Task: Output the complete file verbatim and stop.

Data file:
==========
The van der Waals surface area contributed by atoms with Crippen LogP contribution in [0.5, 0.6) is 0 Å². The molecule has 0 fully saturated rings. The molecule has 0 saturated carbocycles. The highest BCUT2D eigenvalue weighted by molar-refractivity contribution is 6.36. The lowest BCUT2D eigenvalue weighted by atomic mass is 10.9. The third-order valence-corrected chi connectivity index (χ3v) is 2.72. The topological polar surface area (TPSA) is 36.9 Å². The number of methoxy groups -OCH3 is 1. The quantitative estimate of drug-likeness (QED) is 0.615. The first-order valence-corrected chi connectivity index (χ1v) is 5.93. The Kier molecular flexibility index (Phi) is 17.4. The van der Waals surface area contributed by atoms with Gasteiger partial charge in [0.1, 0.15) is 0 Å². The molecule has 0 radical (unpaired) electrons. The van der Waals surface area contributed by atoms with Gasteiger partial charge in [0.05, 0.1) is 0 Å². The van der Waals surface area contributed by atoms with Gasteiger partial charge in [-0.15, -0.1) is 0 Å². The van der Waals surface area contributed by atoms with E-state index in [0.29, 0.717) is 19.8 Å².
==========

The van der Waals surface area contributed by atoms with Crippen LogP contribution in [0.5, 0.6) is 0 Å². The molecule has 0 fully saturated rings. The molecule has 0 saturated carbocycles. The highest BCUT2D eigenvalue weighted by molar-refractivity contribution is 6.36. The lowest BCUT2D eigenvalue weighted by atomic mass is 10.9. The third-order valence-corrected chi connectivity index (χ3v) is 2.72. The topological polar surface area (TPSA) is 36.9 Å². The number of methoxy groups -OCH3 is 1. The quantitative estimate of drug-likeness (QED) is 0.615. The first-order valence-corrected chi connectivity index (χ1v) is 5.93. The Kier molecular flexibility index (Phi) is 17.4. The van der Waals surface area contributed by atoms with Gasteiger partial charge in [0.1, 0.15) is 0 Å². The molecule has 0 radical (unpaired) electrons. The van der Waals surface area contributed by atoms with Gasteiger partial charge in [0.05, 0.1) is 0 Å². The van der Waals surface area contributed by atoms with Gasteiger partial charge in [-0.15, -0.1) is 0 Å². The van der Waals surface area contributed by atoms with E-state index in [0.29, 0.717) is 19.8 Å².